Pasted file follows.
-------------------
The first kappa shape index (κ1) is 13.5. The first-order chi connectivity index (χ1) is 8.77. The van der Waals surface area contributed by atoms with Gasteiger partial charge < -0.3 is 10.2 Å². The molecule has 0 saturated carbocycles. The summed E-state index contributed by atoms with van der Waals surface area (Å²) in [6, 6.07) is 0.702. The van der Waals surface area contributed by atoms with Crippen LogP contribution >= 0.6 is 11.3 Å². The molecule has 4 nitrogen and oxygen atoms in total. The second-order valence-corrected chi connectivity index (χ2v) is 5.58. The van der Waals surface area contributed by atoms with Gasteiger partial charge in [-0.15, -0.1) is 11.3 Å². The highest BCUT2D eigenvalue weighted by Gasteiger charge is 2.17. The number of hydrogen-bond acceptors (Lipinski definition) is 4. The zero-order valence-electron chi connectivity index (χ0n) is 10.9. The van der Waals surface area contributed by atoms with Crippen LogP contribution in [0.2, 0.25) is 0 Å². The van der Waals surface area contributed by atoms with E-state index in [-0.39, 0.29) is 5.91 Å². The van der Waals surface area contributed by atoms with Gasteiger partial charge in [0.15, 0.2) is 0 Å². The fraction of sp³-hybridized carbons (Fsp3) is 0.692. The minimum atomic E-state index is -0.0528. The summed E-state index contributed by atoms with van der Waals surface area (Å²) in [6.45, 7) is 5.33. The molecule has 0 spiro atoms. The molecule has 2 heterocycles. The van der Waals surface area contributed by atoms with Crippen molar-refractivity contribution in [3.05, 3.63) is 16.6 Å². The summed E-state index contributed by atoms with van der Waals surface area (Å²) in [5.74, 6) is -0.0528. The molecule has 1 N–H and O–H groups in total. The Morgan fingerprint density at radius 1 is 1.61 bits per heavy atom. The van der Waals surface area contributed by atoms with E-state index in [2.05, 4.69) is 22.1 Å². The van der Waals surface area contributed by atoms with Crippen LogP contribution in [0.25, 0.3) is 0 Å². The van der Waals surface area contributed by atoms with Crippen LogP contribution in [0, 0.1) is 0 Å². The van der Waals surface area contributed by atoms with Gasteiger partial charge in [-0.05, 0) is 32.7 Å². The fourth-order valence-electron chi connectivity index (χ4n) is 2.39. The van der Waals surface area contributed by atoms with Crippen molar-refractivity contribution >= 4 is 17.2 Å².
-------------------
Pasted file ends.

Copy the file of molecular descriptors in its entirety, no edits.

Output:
The first kappa shape index (κ1) is 13.5. The first-order chi connectivity index (χ1) is 8.77. The van der Waals surface area contributed by atoms with Gasteiger partial charge < -0.3 is 10.2 Å². The molecule has 0 saturated carbocycles. The summed E-state index contributed by atoms with van der Waals surface area (Å²) in [6, 6.07) is 0.702. The van der Waals surface area contributed by atoms with Crippen LogP contribution >= 0.6 is 11.3 Å². The molecule has 4 nitrogen and oxygen atoms in total. The second-order valence-corrected chi connectivity index (χ2v) is 5.58. The van der Waals surface area contributed by atoms with Gasteiger partial charge in [-0.15, -0.1) is 11.3 Å². The highest BCUT2D eigenvalue weighted by Gasteiger charge is 2.17. The number of hydrogen-bond acceptors (Lipinski definition) is 4. The zero-order valence-electron chi connectivity index (χ0n) is 10.9. The van der Waals surface area contributed by atoms with Crippen LogP contribution in [0.2, 0.25) is 0 Å². The van der Waals surface area contributed by atoms with E-state index in [-0.39, 0.29) is 5.91 Å². The van der Waals surface area contributed by atoms with Gasteiger partial charge in [0.15, 0.2) is 0 Å². The fraction of sp³-hybridized carbons (Fsp3) is 0.692. The minimum atomic E-state index is -0.0528. The summed E-state index contributed by atoms with van der Waals surface area (Å²) in [6.45, 7) is 5.33. The molecule has 0 spiro atoms. The molecule has 2 heterocycles. The van der Waals surface area contributed by atoms with Crippen molar-refractivity contribution in [3.05, 3.63) is 16.6 Å². The summed E-state index contributed by atoms with van der Waals surface area (Å²) in [5.74, 6) is -0.0528. The molecule has 1 N–H and O–H groups in total. The Morgan fingerprint density at radius 1 is 1.61 bits per heavy atom. The van der Waals surface area contributed by atoms with E-state index in [2.05, 4.69) is 22.1 Å². The van der Waals surface area contributed by atoms with Crippen LogP contribution in [0.25, 0.3) is 0 Å². The van der Waals surface area contributed by atoms with Crippen LogP contribution in [0, 0.1) is 0 Å². The van der Waals surface area contributed by atoms with Gasteiger partial charge in [-0.05, 0) is 32.7 Å². The fourth-order valence-electron chi connectivity index (χ4n) is 2.39. The van der Waals surface area contributed by atoms with Crippen molar-refractivity contribution >= 4 is 17.2 Å².